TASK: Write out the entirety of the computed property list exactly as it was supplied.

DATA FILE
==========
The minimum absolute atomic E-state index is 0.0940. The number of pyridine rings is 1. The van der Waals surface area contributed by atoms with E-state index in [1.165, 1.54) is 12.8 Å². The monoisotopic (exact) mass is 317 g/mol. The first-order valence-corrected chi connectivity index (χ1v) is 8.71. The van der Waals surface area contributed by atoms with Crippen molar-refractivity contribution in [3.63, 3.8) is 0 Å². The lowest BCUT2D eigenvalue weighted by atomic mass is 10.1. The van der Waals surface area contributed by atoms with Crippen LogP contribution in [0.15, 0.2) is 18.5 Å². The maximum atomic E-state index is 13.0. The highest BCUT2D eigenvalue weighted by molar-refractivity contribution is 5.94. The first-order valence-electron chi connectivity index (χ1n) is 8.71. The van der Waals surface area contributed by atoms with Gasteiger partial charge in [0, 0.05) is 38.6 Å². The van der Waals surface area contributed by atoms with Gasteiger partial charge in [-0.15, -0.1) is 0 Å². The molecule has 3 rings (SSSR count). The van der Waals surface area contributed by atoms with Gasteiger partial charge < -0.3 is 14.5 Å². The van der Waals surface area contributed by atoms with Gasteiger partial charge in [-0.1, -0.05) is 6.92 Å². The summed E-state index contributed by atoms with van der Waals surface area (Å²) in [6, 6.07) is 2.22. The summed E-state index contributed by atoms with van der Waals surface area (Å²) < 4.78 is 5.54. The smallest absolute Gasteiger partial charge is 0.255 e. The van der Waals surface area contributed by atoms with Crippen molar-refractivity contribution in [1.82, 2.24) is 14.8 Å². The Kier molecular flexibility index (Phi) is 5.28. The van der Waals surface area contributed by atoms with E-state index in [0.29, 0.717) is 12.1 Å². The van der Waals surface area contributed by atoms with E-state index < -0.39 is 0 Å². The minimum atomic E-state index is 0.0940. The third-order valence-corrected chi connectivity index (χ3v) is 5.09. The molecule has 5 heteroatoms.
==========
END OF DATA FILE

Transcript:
The minimum absolute atomic E-state index is 0.0940. The number of pyridine rings is 1. The van der Waals surface area contributed by atoms with E-state index in [1.165, 1.54) is 12.8 Å². The monoisotopic (exact) mass is 317 g/mol. The first-order valence-corrected chi connectivity index (χ1v) is 8.71. The van der Waals surface area contributed by atoms with Crippen molar-refractivity contribution in [3.63, 3.8) is 0 Å². The lowest BCUT2D eigenvalue weighted by atomic mass is 10.1. The van der Waals surface area contributed by atoms with Crippen LogP contribution in [0.15, 0.2) is 18.5 Å². The maximum atomic E-state index is 13.0. The highest BCUT2D eigenvalue weighted by molar-refractivity contribution is 5.94. The first-order valence-electron chi connectivity index (χ1n) is 8.71. The van der Waals surface area contributed by atoms with Gasteiger partial charge in [0, 0.05) is 38.6 Å². The van der Waals surface area contributed by atoms with Gasteiger partial charge in [-0.15, -0.1) is 0 Å². The molecule has 3 rings (SSSR count). The van der Waals surface area contributed by atoms with Gasteiger partial charge < -0.3 is 14.5 Å². The van der Waals surface area contributed by atoms with Gasteiger partial charge in [-0.1, -0.05) is 6.92 Å². The summed E-state index contributed by atoms with van der Waals surface area (Å²) in [6, 6.07) is 2.22. The summed E-state index contributed by atoms with van der Waals surface area (Å²) < 4.78 is 5.54. The smallest absolute Gasteiger partial charge is 0.255 e. The van der Waals surface area contributed by atoms with Crippen molar-refractivity contribution in [1.82, 2.24) is 14.8 Å². The Kier molecular flexibility index (Phi) is 5.28. The van der Waals surface area contributed by atoms with E-state index in [0.29, 0.717) is 12.1 Å². The van der Waals surface area contributed by atoms with E-state index < -0.39 is 0 Å². The minimum atomic E-state index is 0.0940. The third-order valence-corrected chi connectivity index (χ3v) is 5.09. The molecule has 5 heteroatoms.